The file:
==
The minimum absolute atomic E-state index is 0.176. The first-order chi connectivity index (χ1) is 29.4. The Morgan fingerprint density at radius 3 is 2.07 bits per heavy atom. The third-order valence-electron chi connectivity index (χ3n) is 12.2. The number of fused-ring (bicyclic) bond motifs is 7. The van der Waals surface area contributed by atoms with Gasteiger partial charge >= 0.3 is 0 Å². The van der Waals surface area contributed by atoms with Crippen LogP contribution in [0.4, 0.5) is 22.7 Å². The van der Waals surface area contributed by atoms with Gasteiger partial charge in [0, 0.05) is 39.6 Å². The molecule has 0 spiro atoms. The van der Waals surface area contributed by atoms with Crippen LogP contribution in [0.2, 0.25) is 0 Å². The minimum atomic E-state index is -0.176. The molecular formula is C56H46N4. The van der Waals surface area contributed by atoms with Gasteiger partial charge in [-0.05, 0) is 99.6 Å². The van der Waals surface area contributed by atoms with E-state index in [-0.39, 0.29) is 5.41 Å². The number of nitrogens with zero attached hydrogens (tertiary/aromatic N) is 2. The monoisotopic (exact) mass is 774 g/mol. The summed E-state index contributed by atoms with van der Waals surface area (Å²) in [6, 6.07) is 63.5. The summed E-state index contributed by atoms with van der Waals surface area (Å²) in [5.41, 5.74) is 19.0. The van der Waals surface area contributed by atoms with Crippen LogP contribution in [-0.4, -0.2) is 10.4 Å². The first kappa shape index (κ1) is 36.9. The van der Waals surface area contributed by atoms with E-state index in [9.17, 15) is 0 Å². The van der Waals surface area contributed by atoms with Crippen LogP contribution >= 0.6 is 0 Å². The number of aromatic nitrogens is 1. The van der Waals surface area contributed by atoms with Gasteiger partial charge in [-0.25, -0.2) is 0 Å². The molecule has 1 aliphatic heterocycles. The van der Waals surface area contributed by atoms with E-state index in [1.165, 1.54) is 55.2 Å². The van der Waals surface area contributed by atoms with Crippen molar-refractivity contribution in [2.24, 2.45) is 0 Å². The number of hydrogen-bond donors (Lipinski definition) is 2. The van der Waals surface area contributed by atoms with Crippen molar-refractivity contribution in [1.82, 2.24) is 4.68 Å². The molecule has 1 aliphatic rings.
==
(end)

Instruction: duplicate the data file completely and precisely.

The minimum absolute atomic E-state index is 0.176. The first-order chi connectivity index (χ1) is 29.4. The Morgan fingerprint density at radius 3 is 2.07 bits per heavy atom. The third-order valence-electron chi connectivity index (χ3n) is 12.2. The number of fused-ring (bicyclic) bond motifs is 7. The van der Waals surface area contributed by atoms with Gasteiger partial charge >= 0.3 is 0 Å². The van der Waals surface area contributed by atoms with Crippen LogP contribution in [0.4, 0.5) is 22.7 Å². The van der Waals surface area contributed by atoms with Gasteiger partial charge in [0, 0.05) is 39.6 Å². The molecule has 0 spiro atoms. The van der Waals surface area contributed by atoms with Crippen LogP contribution in [0.2, 0.25) is 0 Å². The minimum atomic E-state index is -0.176. The molecular formula is C56H46N4. The van der Waals surface area contributed by atoms with Gasteiger partial charge in [-0.05, 0) is 99.6 Å². The van der Waals surface area contributed by atoms with E-state index in [-0.39, 0.29) is 5.41 Å². The number of nitrogens with zero attached hydrogens (tertiary/aromatic N) is 2. The monoisotopic (exact) mass is 774 g/mol. The summed E-state index contributed by atoms with van der Waals surface area (Å²) in [6, 6.07) is 63.5. The summed E-state index contributed by atoms with van der Waals surface area (Å²) in [5.41, 5.74) is 19.0. The van der Waals surface area contributed by atoms with Crippen LogP contribution in [-0.4, -0.2) is 10.4 Å². The first kappa shape index (κ1) is 36.9. The van der Waals surface area contributed by atoms with E-state index in [9.17, 15) is 0 Å². The van der Waals surface area contributed by atoms with Crippen LogP contribution >= 0.6 is 0 Å². The number of aromatic nitrogens is 1. The van der Waals surface area contributed by atoms with Gasteiger partial charge in [-0.25, -0.2) is 0 Å². The molecule has 1 aliphatic heterocycles. The van der Waals surface area contributed by atoms with E-state index in [1.165, 1.54) is 55.2 Å². The van der Waals surface area contributed by atoms with Crippen molar-refractivity contribution in [2.24, 2.45) is 0 Å². The number of hydrogen-bond donors (Lipinski definition) is 2. The van der Waals surface area contributed by atoms with Crippen molar-refractivity contribution in [1.82, 2.24) is 4.68 Å². The molecule has 1 aliphatic rings.